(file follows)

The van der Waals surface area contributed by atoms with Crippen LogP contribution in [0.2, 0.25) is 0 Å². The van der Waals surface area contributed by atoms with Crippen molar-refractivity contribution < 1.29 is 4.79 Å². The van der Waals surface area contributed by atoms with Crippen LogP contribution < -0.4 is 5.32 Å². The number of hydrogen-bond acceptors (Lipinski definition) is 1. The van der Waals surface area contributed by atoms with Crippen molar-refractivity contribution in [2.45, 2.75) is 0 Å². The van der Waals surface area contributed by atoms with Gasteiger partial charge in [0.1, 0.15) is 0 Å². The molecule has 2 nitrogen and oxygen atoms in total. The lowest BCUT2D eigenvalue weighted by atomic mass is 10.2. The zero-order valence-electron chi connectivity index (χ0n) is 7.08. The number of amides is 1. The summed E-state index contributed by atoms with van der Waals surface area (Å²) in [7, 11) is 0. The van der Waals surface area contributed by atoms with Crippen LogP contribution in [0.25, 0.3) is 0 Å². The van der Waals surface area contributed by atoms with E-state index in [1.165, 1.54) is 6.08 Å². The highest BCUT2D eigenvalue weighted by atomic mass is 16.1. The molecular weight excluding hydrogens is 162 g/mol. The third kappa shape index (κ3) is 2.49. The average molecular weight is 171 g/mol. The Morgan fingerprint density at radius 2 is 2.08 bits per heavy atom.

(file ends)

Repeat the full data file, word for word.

The van der Waals surface area contributed by atoms with Crippen LogP contribution in [0.2, 0.25) is 0 Å². The van der Waals surface area contributed by atoms with Crippen molar-refractivity contribution < 1.29 is 4.79 Å². The van der Waals surface area contributed by atoms with Crippen LogP contribution < -0.4 is 5.32 Å². The number of hydrogen-bond acceptors (Lipinski definition) is 1. The van der Waals surface area contributed by atoms with Crippen molar-refractivity contribution in [2.45, 2.75) is 0 Å². The van der Waals surface area contributed by atoms with Gasteiger partial charge in [0.1, 0.15) is 0 Å². The molecule has 2 nitrogen and oxygen atoms in total. The lowest BCUT2D eigenvalue weighted by atomic mass is 10.2. The zero-order valence-electron chi connectivity index (χ0n) is 7.08. The number of amides is 1. The summed E-state index contributed by atoms with van der Waals surface area (Å²) in [7, 11) is 0. The van der Waals surface area contributed by atoms with Crippen LogP contribution in [0.25, 0.3) is 0 Å². The van der Waals surface area contributed by atoms with E-state index in [1.165, 1.54) is 6.08 Å². The highest BCUT2D eigenvalue weighted by atomic mass is 16.1. The molecular weight excluding hydrogens is 162 g/mol. The third kappa shape index (κ3) is 2.49. The average molecular weight is 171 g/mol. The Morgan fingerprint density at radius 2 is 2.08 bits per heavy atom.